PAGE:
Saying thank you to God, offering praise and worship for God’s mercy and love, is a spiritual discipline in which we can experience God.  God can work within this discipline to move us in closer relationship to Him.

Saying “thank you” to God can change your heart.  And then it will change your life.

May the love of Christ be with you

Rev. Eric Lanier (Retired)

Thursday, August 24, 2023

Thank You for the Work

Luke 17: 7-10

7 “Who among you would say to your slave who has just come in from plowing or tending sheep in the field, ‘Come here at once and take your place at the table’? 8 Would you not rather say to him, ‘Prepare supper for me, put on your apron and serve me while I eat and drink; later you may eat and drink’? 9 Do you thank the slave for doing what was commanded? 10 So you also, when you have done all that you were ordered to do, say, ‘We are worthless slaves; we have done only what we ought to have done!’”

Growing up, our mothers taught us to say thank you when someone did something for us, or passed us the mashed potatoes at supper.  I had cousins that would say, “Thank you for the mashed potatoes,” even before they were passed.  

In our jobs, we are taught it is important to say thank you and to show our appreciation for people who work for us.  People like to be appreciated for what they do.  And we like for people to express their appreciation by saying “Thank you!”

In this scripture, Jesus is telling us that when we work for God, our motivation should be our faith and our love for God; that we should not work for recognition or even for a “thank you”.  When we do the work of God, we do it because we cannot imagine not doing it.   

We should say thank you for the work, even before the work has begun.  

May the love of Christ be with you

Rev. Eric Lanier (Retired)

Wednesday, August 23, 2023

The Older Brother

 Luke 15: 25-32

“25 Now his elder son was in the field; and when he came and approached the house, he heard music and dancing. 26 He called one of the slaves and asked what was going on. 27 He replied, ‘Your brother has come, and your father has killed the fatted calf, because he has got him back safe and sound.’ 28 Then he became angry and refused to go in. His father came out and began to plead with him. 29 But he answered his father, ‘Listen! For all these years I have been working like a slave for you, and I have never disobeyed your command; yet you have never given me even a young goat so that I might celebrate with my friends. 30 But when this son of yours came back, who has devoured your property with prostitutes, you killed the fatted calf for him!’ 31 Then the father[e] said to him, ‘Son, you are always with me, and all that is mine is yours. 32 But we had to celebrate and rejoice, because this brother of yours was dead and has come to life; he was lost and has been found.’”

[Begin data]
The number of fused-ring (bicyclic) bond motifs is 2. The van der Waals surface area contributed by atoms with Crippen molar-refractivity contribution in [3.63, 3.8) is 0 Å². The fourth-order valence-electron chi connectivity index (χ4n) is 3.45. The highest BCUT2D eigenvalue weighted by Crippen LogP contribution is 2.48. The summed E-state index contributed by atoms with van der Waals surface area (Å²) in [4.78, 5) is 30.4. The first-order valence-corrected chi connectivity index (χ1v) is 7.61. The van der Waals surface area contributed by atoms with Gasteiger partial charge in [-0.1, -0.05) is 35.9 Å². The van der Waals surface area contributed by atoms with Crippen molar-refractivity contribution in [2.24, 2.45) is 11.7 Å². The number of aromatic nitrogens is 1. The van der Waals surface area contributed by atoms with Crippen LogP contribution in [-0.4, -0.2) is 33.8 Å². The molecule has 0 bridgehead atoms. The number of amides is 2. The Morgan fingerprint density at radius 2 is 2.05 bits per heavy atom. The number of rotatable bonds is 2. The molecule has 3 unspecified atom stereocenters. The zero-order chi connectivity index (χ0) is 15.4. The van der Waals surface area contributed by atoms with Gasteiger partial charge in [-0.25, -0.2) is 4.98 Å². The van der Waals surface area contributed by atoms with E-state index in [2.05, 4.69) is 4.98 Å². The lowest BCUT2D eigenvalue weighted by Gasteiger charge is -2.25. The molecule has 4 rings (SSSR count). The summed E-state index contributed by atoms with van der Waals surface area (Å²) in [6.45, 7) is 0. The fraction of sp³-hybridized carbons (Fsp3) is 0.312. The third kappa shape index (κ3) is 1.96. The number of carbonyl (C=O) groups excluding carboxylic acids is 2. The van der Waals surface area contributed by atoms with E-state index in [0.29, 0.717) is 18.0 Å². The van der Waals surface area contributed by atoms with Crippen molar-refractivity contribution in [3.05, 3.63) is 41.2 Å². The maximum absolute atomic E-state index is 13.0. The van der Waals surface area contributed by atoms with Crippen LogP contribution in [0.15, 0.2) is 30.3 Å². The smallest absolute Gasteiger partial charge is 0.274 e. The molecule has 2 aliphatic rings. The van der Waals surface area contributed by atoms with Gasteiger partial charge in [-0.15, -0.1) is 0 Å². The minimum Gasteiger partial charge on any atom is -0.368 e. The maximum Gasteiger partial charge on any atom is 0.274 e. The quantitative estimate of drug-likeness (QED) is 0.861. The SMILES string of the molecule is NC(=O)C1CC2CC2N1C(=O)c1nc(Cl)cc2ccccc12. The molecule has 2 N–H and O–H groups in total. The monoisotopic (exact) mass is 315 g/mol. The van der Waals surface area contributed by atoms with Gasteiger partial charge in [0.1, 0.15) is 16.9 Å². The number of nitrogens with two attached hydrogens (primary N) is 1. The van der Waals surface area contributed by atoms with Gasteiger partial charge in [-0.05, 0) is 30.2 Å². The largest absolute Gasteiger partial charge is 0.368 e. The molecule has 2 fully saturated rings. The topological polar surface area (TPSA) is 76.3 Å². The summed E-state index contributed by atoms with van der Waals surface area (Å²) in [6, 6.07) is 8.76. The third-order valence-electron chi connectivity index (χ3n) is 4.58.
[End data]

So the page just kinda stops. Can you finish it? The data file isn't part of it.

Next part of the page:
The prodigal son’s older brother is the lost character in Jesus’ parable.  And it was told in such a way that this would happen.  All of the attention is on the prodigal son and his father.  

The older son is angry with the younger son, who took his inheritance and deserted his family.  He has imagined that his younger brother has been having a wild time, living it up, cavorting with prostitutes, while he, the loyal older son, has been sweating under the sun in the fields.  And now, when the prodigal returns, he is welcomed back as if he had never left, as if he had never sinned against his father and his family.

The father tries to console the older son by saying, in essence, “I thought he was gone forever, but he came back.  We had to celebrate.” 

And so, the parable ends with the older brother at a crossroads.  He has a choice to make.  Does he remain angry at this seeming injustice, or does he accept his father’s justice?

In our Christian walk, we will inevitably come to a crossroads.  We cannot take both roads.  We have to choose to follow the road that leads to love, forgiveness and reconciliation, or the road that leads to anger, hate and retribution.   

It is up to us.  It is in our hands.  Which road do we walk?

May the love of Christ be with you

Rev. Eric Lanier (Retired)

Tuesday, August 22, 2023

The Blameless Life

  Psalm 26: 1-3

“1 Vindicate me, Lord, for I have led a blameless life.  I have trusted in the Lord

and have not faltered. 2 Test me, Lord, and try me, examine my heart and my mind;

3 for I have always been mindful of your unfailing love and have lived in reliance on your faithfulness.”

According to the dictionary, vindication is the act of clearing someone from blame.  Who can say they have led a blameless life?  Paul wrote in Romans 3: 23 that we “all have sinned and fall short of the glory of God.”  If this is true, who can be vindicated?

Forgiveness is not vindication.  It is God loving us while we are yet sinners and full of blame.  Forgiveness is God’s undeserved grace; it is the washing away our sins and our guilt, but not the blame.  Part of the process of repentance is acknowledging our sins and accepting the blame for them.

You see, we may be forgiven, but we still may have to suffer the consequences of our sins on earth.  Our actions here on earth have temporal consequences that God does not remove.  God may forgive us and the people we have hurt may forgive us, but our actions have ripple effects that will impact us for years.

Only Christ has led a blameless life.  The rest of us need forgiveness, and the faith and courage to face the future.

May the love of Christ be with you

Rev. Eric Lanier (Retired)